Tarana Burke Brings ‘me too’ Movement to Villanova



Isabella Nardone Staff Writer

The Connelly Center was at standing-room only with masses of students, faculty and members of the community packed like sardines into the Villanova Room this past Monday night, all to hear a few words from Tarana Burke.

The civil rights activist and sexual abuse survivor addressed not only the audience crowded inside the Villanova Room, but also the classrooms throughout campus which were live-streaming the event. The Bronx native felt right at home in Philadelphia and recounted her time working for various nonprofits in the city several years ago. Although Philadelphia played a prominent role in Burke’s career and lasting legacy, her story has taken place over a number of places and touched hearts worldwide.

The founder of the “Me Too” movement was born and raised in The Bronx, New York and was a victim of sexual abuse and rape throughout her childhood and adolescence. Burke does not elaborate or give any details about her suffering, nor does she want to talk about it. Burke makes it extremely clear that she is more than just a victim. She laughs and she jokes all the time. “I’m a human being,” she said on Monday. Her past influenced her decision to become involved and actively work to help support and aid the recovery of victims of sexual abuse and assault.

Burke attended Auburn University in Alabama, where she quickly became a leader within the community. She organized protests and discussions regarding issues of economic and racial injustice. After graduating, Burke founded the nonprofit “Just Be” in 2003, which is a program dedicated for black girls in the community ages 12 to 18. Prior to this, Burke also worked within a myriad of civil rights organizations. Her work within the realm of civil rights even led her to become a consultant for the 2014 film Selma, which is based on the 1965 voting rights marches.

While still living in Alabama, Burke founded the “Me Too” movement in 2006. Her goal was to provide victims of sexual assault and abuse with a “space and sense of community that they didn’t have before.” The keywords Burke noted, which go along with the “Me Too” movement, are empowerment and empathy. Burke believes that “everyone has experienced trauma” in some way but the pain of sexual assault is specific, just how the loss of a loved one is specific or another type of traumatic experience may be. Burke’s goal is to create a connection between people who have lived through their trauma. Burke, herself, has been touched emotionally and felt “a forever connection” with some of the victims that she has met and with whom she has exchanged stories.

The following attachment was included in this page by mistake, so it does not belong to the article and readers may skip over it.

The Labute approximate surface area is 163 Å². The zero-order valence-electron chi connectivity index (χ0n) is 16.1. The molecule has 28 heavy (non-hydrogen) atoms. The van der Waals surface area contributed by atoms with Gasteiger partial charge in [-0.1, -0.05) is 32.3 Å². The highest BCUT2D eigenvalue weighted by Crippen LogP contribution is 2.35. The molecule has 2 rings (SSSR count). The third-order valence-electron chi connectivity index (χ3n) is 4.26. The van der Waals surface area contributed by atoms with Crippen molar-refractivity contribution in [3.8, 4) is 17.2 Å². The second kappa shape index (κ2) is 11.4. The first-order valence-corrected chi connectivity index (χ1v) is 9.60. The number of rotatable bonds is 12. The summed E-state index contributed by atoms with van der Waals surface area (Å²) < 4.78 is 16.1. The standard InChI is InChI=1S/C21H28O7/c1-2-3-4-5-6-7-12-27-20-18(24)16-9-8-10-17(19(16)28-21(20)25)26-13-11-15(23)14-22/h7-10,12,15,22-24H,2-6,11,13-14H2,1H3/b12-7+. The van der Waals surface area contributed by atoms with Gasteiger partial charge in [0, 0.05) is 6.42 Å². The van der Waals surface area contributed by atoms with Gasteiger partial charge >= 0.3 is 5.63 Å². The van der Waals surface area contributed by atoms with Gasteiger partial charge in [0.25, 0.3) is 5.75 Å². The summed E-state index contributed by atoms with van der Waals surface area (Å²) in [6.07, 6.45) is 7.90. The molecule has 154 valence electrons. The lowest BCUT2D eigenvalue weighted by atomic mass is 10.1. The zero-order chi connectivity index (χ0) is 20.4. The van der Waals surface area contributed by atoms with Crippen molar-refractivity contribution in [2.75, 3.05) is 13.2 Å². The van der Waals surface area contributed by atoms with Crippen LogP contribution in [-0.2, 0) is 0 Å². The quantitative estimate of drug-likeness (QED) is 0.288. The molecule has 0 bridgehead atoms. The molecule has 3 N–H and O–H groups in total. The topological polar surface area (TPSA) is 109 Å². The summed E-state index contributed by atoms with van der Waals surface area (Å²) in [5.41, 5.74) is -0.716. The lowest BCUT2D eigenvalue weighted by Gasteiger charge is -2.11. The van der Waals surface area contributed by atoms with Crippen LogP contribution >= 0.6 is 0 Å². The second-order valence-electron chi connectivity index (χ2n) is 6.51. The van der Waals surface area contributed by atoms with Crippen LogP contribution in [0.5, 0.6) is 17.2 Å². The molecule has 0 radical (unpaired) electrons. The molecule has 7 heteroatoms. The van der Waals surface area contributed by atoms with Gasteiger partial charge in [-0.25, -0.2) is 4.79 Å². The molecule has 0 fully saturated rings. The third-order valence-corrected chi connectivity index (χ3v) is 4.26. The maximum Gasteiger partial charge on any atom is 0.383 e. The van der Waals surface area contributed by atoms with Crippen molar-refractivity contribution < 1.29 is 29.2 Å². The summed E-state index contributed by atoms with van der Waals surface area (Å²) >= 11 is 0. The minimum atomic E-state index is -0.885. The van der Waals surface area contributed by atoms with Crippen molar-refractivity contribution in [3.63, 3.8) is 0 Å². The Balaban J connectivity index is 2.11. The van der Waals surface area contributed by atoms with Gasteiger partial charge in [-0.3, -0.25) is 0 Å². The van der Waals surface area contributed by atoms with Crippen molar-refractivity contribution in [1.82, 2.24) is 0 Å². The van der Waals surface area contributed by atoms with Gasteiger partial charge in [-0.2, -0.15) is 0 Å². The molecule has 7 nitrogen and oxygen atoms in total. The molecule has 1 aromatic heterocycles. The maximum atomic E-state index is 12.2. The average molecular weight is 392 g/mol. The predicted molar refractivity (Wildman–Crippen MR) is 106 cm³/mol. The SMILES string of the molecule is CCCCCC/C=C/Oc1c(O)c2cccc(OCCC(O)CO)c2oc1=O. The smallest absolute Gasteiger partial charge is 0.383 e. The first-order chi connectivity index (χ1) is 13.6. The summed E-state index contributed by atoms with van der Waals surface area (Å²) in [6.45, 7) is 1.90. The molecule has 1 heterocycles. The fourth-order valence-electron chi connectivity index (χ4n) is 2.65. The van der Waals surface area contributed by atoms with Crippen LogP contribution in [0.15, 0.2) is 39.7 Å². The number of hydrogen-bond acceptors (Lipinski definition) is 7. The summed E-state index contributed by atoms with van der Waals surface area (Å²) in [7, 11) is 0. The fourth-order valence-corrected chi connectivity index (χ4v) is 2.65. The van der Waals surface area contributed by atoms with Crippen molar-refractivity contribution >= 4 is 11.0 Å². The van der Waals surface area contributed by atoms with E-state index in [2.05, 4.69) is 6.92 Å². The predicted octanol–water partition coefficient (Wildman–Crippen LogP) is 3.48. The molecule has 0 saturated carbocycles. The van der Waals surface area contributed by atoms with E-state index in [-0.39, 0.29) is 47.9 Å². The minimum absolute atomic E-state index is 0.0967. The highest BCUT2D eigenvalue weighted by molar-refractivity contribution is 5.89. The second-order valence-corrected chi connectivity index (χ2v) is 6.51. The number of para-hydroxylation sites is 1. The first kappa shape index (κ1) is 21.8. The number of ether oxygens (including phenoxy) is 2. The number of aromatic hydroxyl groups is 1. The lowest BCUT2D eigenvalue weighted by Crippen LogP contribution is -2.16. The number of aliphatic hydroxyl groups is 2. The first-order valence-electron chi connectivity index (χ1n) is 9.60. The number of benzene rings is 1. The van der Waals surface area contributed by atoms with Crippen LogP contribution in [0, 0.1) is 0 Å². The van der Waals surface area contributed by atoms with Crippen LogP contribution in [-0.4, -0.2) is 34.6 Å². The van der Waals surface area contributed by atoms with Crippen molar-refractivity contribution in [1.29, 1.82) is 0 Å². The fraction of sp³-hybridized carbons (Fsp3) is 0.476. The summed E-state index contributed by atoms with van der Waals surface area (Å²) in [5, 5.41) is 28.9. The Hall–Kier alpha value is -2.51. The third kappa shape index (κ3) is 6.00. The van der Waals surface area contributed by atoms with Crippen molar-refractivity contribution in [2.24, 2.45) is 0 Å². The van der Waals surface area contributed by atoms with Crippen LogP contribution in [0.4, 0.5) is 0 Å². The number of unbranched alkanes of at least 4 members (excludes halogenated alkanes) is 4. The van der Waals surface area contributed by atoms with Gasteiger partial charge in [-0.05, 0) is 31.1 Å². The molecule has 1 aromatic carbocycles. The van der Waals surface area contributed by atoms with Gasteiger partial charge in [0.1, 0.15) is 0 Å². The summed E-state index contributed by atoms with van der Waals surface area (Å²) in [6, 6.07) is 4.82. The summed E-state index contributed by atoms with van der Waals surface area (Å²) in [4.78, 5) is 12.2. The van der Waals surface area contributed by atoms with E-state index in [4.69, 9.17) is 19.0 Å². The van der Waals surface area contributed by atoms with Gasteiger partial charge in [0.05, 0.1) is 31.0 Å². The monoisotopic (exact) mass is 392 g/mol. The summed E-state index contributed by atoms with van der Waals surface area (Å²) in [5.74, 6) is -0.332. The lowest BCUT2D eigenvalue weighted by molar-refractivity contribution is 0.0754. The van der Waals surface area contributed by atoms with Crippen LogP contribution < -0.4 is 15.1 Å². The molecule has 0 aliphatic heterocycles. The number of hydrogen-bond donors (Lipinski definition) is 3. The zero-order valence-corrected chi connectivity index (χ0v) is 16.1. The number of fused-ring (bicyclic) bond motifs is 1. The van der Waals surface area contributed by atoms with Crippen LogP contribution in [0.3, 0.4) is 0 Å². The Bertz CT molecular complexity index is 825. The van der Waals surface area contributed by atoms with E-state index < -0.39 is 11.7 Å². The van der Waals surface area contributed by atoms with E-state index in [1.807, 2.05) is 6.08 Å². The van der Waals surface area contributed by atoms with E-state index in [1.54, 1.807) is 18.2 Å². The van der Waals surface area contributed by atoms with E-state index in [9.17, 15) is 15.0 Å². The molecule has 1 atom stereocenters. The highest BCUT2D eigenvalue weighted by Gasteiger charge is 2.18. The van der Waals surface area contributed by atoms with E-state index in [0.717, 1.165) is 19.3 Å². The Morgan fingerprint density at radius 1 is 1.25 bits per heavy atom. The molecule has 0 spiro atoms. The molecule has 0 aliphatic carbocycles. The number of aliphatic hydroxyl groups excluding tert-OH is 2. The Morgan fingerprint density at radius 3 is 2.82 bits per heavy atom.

In 2017, after Burke’s time working for nonprofits in Philadelphia, back in The Bronx, Burke was alerted by a friend that “Me Too” was going viral online. In a response to the latest emergence of Hollywood celebrities coming forward about their experiences dealing with sexual abuse and assault, actress Alyssa Milano sent out a Tweet asking for victims worldwide to hashtag Burke’s phrase to emphasize the magnitude of this issue and see how many lives sexual assault has affected. Since 2017, Burke’s world has been completely changed and forced her to become a presence in the media’s spotlight.

Burke has since been a guest for Red Carpet events, invited to speak around the world and was named – with a group of several other women – Time’s 2017 Person of the Year. In light of the past two years’ whirlwind, Burke urged the audience in the Villanova Room to remember that these celebrities and even herself are still just survivors looking to recover. 

“We all understand pain. We all understand grief. We all understand trauma,” Burke said. It is the job of both the survivors and allies to “give those people a moment,” a moment which is transforming into a powerful, worldwide movement.

Burke’s words transfixed the audience as the allotted time went over schedule and audience members stayed glued to their seats. No one wanted to miss a word, a joke, a laugh, a sigh or even a pause of Burke’s. Her own moving story and those stories she shared of others’ brought the audience to gasps of laughter and sadness for almost two hours in one of the most attended guest lectures seen at the University.

Burke’s closing words were to remind the audience that “surviving can look like anything.” In a nation where unrest and uncertainty seems omnipotent, it is empathy and empowerment that will connect us all to one another and truly create a global movement.